On the afternoon of July 7, 1863, George Gordon Meade arrived in Frederick, Maryland, as his army marched in pursuit of the retreating Army of Northern Virginia. Word of his major victory at Gettysburg had already circulated widely, and Meade found, to his surprise, the people of Frederick making a huge-to-do over him. To escape, he eventually retired to the United States Hotel, which he’d made his headquarters, and in the early morning hours of July 8, he penned a letter about the experience to his wife.
“The people in this place have made a great fuss with me,” he wrote. A deputation of ladies had presented him with wreaths and bouquets “in most complimentary terms” and, he wrote, “The street has been crowded with people, staring at me, and, much to my astonishment, I find myself a lion.”
Had Meade been George B. McClellan, he might have taken all that huzzahing as his due. McClellan was always glad for the opportunity to bask in adulation that, as a matter of course, should have come his way.
But Meade was no McClellan. “I cannot say I appreciate all this honor,” he wrote his wife, “because I feel certain it is undeserved, and would like people to wait a little while.”
Meade’s wife, Margaretta, had been enjoying the refracted glory of her husband’s success. The general adored her, and so he was pleased that she could enjoy some sort of benefit. “I . . . am truly rejoiced that you are treated with such distinction on account of my humble services,” he told her. But otherwise, Meade was quick to downplay all the attention. “[T]he papers,” he told her, “are making a great deal too much fuss about me.”
I claim no extraordinary merit for this last battle, and would prefer waiting a little while to see what my career is to be before making any pretensions. I did and shall continue to do my duty to the best of my abilities, and that no man of sense will say in advance what their result will be, I will to be careful in not bragging before the right time.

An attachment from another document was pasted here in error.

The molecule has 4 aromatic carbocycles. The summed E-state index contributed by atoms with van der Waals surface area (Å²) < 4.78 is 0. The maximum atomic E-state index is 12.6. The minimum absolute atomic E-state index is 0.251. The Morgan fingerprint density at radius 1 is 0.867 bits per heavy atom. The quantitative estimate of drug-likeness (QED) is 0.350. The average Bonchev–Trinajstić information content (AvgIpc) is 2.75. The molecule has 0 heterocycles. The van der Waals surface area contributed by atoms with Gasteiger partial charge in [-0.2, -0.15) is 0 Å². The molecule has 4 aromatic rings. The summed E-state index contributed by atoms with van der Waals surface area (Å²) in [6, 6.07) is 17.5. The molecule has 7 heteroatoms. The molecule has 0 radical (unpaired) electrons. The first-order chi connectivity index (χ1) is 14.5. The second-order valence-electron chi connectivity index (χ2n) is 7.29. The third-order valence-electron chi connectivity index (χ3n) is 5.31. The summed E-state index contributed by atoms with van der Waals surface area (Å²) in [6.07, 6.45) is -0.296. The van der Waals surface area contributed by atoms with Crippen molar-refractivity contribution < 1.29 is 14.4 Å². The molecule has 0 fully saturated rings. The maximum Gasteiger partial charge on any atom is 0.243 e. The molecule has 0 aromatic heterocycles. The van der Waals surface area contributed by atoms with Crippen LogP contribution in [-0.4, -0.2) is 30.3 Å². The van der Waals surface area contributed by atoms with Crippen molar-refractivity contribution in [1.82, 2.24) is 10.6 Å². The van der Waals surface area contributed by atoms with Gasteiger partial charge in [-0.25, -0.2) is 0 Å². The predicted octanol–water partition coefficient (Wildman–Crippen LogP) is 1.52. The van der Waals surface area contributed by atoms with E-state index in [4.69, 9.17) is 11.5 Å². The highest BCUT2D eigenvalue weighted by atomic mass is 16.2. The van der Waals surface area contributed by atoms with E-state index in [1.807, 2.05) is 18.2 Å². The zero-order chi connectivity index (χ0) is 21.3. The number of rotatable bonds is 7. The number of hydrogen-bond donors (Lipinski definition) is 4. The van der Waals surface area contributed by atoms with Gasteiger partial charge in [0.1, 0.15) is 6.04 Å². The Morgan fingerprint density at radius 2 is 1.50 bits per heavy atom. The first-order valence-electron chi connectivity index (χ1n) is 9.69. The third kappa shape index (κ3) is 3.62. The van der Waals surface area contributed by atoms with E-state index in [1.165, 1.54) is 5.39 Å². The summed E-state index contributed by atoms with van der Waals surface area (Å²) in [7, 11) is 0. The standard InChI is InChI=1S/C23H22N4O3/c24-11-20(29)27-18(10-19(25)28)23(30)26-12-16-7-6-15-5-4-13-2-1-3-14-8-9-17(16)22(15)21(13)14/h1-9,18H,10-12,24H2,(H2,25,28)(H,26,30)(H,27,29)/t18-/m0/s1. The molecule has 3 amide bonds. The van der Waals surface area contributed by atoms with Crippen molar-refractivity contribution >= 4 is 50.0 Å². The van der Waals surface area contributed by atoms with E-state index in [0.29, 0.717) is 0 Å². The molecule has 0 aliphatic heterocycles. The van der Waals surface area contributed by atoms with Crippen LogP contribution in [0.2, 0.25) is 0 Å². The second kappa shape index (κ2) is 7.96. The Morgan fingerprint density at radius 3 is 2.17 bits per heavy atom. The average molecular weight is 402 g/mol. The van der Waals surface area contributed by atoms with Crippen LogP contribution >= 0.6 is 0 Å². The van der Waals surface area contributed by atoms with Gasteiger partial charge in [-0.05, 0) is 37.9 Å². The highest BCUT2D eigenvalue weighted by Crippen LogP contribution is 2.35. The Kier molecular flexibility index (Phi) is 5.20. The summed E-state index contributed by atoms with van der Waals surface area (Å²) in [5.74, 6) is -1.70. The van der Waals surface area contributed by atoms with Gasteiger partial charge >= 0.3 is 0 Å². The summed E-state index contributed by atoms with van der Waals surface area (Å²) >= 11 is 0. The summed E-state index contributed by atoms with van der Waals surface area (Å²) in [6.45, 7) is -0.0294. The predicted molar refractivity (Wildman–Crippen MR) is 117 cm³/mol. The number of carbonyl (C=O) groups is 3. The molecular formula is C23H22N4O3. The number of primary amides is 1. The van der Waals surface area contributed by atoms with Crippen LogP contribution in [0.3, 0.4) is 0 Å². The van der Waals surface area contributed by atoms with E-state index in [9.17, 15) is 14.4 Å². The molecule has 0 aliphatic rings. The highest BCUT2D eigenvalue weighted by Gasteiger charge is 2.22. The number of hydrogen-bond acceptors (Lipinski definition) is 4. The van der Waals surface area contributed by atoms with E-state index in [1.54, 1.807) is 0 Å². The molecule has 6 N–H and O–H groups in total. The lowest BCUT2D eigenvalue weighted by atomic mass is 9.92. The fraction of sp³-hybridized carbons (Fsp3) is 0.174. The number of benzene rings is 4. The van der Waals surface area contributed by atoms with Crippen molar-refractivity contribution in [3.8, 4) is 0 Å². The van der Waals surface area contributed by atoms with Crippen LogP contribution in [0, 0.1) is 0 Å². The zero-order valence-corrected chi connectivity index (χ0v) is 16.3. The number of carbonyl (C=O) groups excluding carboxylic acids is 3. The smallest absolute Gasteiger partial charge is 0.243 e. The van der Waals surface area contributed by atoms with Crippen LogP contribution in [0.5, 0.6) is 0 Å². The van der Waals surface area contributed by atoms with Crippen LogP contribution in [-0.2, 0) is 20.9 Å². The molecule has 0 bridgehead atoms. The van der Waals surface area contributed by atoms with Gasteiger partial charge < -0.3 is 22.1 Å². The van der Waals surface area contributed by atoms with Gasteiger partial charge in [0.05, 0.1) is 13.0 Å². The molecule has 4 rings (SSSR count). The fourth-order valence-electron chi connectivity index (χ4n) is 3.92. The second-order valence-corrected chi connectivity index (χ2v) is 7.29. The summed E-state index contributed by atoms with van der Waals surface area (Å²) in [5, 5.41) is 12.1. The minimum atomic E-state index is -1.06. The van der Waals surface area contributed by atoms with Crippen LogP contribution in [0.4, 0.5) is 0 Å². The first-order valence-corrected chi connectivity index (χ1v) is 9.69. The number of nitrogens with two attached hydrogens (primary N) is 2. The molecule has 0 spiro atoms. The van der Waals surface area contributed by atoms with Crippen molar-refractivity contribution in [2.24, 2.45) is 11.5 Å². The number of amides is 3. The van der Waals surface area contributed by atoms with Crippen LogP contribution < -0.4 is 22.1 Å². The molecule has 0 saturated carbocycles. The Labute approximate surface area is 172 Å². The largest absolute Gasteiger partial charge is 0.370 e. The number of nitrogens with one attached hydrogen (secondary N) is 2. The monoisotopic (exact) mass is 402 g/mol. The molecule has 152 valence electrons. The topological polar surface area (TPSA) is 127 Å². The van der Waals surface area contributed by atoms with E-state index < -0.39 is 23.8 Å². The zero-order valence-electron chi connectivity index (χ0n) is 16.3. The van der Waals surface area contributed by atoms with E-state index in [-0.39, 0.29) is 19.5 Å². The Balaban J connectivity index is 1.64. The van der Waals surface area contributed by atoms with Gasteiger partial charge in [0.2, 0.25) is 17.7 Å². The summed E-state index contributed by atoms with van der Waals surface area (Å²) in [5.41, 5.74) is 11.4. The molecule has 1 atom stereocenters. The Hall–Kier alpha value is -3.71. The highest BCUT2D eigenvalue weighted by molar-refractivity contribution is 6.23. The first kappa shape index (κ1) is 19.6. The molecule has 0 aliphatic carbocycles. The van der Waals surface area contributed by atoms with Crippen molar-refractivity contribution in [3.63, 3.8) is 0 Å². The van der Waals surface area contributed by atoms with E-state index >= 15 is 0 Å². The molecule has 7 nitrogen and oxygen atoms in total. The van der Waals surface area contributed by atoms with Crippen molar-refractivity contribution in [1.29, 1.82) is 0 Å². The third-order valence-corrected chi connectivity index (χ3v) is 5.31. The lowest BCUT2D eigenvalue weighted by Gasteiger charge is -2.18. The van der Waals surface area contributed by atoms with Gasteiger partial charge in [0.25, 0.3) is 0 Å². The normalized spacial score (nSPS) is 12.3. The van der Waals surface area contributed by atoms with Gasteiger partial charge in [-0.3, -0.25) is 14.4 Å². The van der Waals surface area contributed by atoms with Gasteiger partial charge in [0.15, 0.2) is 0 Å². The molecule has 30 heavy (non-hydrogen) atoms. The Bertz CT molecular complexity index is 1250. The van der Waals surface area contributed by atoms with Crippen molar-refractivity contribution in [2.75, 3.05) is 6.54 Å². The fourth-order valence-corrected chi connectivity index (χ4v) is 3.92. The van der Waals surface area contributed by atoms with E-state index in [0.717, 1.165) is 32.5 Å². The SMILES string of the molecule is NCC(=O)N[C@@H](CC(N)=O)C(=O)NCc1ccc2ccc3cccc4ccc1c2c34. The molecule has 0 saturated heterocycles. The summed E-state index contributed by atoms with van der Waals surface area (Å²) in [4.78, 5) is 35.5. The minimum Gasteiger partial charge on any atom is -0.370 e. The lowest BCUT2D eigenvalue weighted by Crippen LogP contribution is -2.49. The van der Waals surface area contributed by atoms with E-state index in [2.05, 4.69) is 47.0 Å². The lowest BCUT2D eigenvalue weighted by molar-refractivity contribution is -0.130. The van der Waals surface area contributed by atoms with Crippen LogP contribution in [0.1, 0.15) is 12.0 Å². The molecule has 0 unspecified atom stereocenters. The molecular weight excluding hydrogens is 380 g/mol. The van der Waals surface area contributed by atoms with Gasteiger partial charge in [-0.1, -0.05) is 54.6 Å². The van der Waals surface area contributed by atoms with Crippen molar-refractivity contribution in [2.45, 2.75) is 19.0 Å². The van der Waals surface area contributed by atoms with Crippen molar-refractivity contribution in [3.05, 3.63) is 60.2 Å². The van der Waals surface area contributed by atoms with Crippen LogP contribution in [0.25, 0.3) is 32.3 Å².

It wasn’t the Meade didn’t have an ego. He’d just seen too many men rise and, even as adoring cheers rang in their ears, fall flat on their faces (McClellan as Exhibit #1 on that point). Or, they let all the adulation cloud their vision and good sense.
Meade also had a good hard dose of strong reality soaking into his bones by the early morning hours of July 8. He was, he admitted, “a good deal fatigued by our recent operations.” As he told his wife:
From the time I took command till to-day, now over ten days, I have not changed my clothes, have not had a regular night’s rest, and many nights not a wink of sleep, and for several days did not even wash my face and hands, no regular food, and all the time in a great state of mental anxiety. Indeed, I have lived as much in this time as in the last thirty years.
The Army of the Potomac was equally exhausted. Some corps had marched more than 30 miles already in pursuit of the Confederates—in the pouring rain, along muddy roads and a swollen countryside. Many of the men were shoeless. Rations were slow in getting to them. The army was short on horses, and the horses they did have were alarmingly underfed and fatigued. Supplies for man and beast were running low and behind schedule.
It’s little wonder Meade had little appetite for cheers and adulation. He was still in the thick of it. Gettysburg was over, but he expected another battle looming on the near horizon, and he had considerable obstacles to overcome to ensure his army would be able to fight it.
If Meade found himself a lion, he did not want to be one with too much pride.
Excerpts from Meade’s letter “To Mrs. George C. Meade,” 8 July 1863, The Life and Letters of George Gordon Meade, Major-General United States Army, Vol. II, 132, 134.